Lossless Jon Balke – Siwan – Nahnou Houm (2017) [24bit Hi-Res] FLAC (tracks) music
Artist: Jon Balke | Album: Siwan - Nahnou Houm | Released: 2017 | Genre: Jazz
Sample Rate: 24/96
The 2009 self-titled debut from pianist/composer Jon Balke's Siwan ensemble was universally acclaimed as his modern composition and improvising quintet met Moroccan singer Amina Alaoui and Bjarte Eike's Barokksolistene, a Baroque group that weds the raw rhythms of Scandinavian folk to High Baroque. The album offered composed and improvised music centered on Gharnati music, inspired by the Al-Andalus era (730-1492). That inspiration is taken further afield on Nahnou Houm (English translation: "we are them"). Ms. Alaoui has been replaced by Algerian vocalist and oudist Mona Boutchebak, whose background lies in Arab-Andalusian music. The eight-year break between albums was because Balke sought an Andalusian singer who could assimilate his material in a contemporary group. (Ms. Boutchebak has performed with Western symphony orchestras, jazz, rock, and hip-hop groups as well as Arab classical ensembles.) The question the composer pondered while writing was: "How would Europe and the rest of the world have developed if the three religions (Islam, Judaism, and Christianity) had managed to co-exist in the aftermath of Al-Andalus?" Siwan can and does offer an answer: its members are rooted in the three aforementioned traditions and work at cultural and musical cooperation ardently.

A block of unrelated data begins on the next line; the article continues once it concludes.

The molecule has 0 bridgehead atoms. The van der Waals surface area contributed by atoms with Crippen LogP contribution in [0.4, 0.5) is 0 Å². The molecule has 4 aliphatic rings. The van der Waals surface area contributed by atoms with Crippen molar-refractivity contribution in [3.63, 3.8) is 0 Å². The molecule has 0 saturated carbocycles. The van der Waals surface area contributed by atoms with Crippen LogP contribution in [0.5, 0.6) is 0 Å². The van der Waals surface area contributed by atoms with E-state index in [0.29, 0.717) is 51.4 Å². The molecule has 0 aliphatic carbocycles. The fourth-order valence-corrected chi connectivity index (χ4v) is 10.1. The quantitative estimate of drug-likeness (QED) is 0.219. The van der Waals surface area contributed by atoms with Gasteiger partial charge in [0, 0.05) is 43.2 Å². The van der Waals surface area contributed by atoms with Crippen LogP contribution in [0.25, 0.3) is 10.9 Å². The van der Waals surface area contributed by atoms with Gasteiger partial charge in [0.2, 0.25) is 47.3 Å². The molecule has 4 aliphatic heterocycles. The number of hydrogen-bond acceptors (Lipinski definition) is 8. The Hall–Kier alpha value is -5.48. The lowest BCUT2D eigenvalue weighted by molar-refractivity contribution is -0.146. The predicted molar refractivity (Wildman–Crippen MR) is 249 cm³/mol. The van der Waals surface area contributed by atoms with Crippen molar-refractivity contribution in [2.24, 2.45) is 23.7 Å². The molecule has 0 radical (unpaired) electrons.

Balke used the words of poets from the period -- Lope de Vega, Ibn al-Zaqqaq, Saint John of the Cross, Farid al-Din Attar, and others -- in compositions that showcase Siwan's abilities in structured and democratic interplay as well as structured improvisation. The members of this collective integrate their discoveries as they go. Balke's use of electronics with harpsichord and piano blurs boundaries, and builds bridges between sounds and textures and a multitude of harmonic spaces. Opener "Duda" dazzles as harpsichord, low and high strings, and percussion let Boutchebak passionately and dramatically deliver a crack in time through which to deliver Ibn al-Zaqqaq's verse (which portrays spiritual and romantic love as inseparable). In "Desmayar Se," her voice is the centerpiece around which bowed double bass, cellos, and harpsichord revolve like spokes on a multicolored wheel. On "Del Rey," the intersection of sweeping contrapuntal strings and Arabic percussion with samples of unruly crowds creates contrast and communion. "Castigo" greets listeners with the shimmer and glide of strings as Boutchebak's vocal hovers above the rumble of drums and double bass. The title track is one of several instrumentals. Harpsichord, strings, dumbek, and other percussion interact around a central modal theme before being extended by follow-up cut "Zem Zemeh," a bubbling drum workout fitted with nocturnal ambient electronics. "Aun Bebiendo" is utterly contemporary as Boutchebak's vocal all but instructs strings and kemençe to illuminate Farid al-Din Attar's metaphors of the sea and the desert as coexistent inside the human heart. Nahnou Houm is a woven quilt of history, mystery, and endless curiosity that, while asking "what if?," simultaneously presents an argument that uses historical precedent as a framer of present reality. As a modern group, Balke's Siwan reveals just how much remains to be discovered in art at the intersection of histories, cultures, and religions.
01. Jon Balke - Duda (05:38)
02. Jon Balke - Desmayar Se (02:35)
03. Jon Balke - Castigo (04:45)
04. Jon Balke - Del Rey (04:59)
05. Jon Balke - Ma Kontou (04:12)
06. Jon Balke - Nahnou Houm (06:40)
07. Jon Balke - ZemZemeh (02:09)
08. Jon Balke - Aun Bebiendo (04:30)
09. Jon Balke - Arco Y Flecha (03:22)
10. Jon Balke - Sin Nada Querer (04:42)
11. Jon Balke - Itimad (03:56)